During a briefing earlier this week, Jama Software's CEO Eric Winquist showed us a slide separating the repository of a requirements management system from the collaboration that happens around requirements. I really liked the slide because it nailed an important point about both the requirements process and the tools that try to support it.
Ever had one of those "So what?" conversations about requirements? The one in which someone looks at your carefully crafted bit of product requirement genius and says, "So what am I supposed to do with it?" If not, you probably haven't been a PM, so you should stop reading now. If so, you've experienced first-hand that requirements are not just a big Lego box full of information, from which people will easily construct something meaningful. Or, to use a different metaphor, the requirements repository serves the function of a dictionary, describing the things that matter in the universe of technology that we can build. No matter how big, precise, current, or clear the individual bits of information may be, they don't automatically add up to something that someone could use.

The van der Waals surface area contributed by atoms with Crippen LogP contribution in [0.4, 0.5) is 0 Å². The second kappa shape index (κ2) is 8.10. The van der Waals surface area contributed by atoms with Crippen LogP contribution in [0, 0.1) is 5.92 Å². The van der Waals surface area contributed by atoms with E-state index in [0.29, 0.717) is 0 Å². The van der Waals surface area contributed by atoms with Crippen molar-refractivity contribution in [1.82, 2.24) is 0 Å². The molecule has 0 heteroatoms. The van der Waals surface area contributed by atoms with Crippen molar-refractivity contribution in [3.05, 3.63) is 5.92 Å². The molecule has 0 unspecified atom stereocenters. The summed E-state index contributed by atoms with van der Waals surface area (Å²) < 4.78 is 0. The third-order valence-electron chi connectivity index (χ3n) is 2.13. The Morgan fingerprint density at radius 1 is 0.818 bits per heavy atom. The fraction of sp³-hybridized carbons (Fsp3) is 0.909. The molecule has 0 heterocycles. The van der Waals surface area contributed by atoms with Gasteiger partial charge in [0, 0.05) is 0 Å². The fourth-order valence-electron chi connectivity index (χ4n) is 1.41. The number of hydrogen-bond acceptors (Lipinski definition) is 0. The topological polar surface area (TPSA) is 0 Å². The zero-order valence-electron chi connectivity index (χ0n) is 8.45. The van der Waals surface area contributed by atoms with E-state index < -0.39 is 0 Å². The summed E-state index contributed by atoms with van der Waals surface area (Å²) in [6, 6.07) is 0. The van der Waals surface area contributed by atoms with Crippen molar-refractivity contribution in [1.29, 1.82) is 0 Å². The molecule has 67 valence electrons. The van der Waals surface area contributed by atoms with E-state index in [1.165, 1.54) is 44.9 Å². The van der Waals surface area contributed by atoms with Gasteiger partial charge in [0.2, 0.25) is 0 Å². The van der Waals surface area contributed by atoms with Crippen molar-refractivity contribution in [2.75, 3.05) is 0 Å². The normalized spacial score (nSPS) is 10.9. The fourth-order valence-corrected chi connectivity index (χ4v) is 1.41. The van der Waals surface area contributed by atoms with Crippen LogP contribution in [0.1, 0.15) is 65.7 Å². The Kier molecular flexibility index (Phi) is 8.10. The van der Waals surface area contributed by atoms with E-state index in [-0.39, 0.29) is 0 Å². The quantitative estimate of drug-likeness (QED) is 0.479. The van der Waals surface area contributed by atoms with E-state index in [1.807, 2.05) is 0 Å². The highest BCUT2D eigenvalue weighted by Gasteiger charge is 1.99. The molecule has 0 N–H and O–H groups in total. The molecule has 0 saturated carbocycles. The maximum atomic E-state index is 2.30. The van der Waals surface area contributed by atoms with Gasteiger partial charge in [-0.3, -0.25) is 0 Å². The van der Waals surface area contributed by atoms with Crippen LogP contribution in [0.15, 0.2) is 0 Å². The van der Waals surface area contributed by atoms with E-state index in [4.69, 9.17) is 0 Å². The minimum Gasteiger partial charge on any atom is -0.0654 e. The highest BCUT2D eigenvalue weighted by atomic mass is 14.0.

The first generation requirements tools were, in essence, dictionaries. Like the Oxford English Dictionary, an important measure of its success was completeness. Since the human brain couldn't retain and organize this information effectively, and Microsoft Office proved to be incapable of handling information complexity, then teams embraced tools like Borland (now Micro Focus) Caliber and MKS Integrity.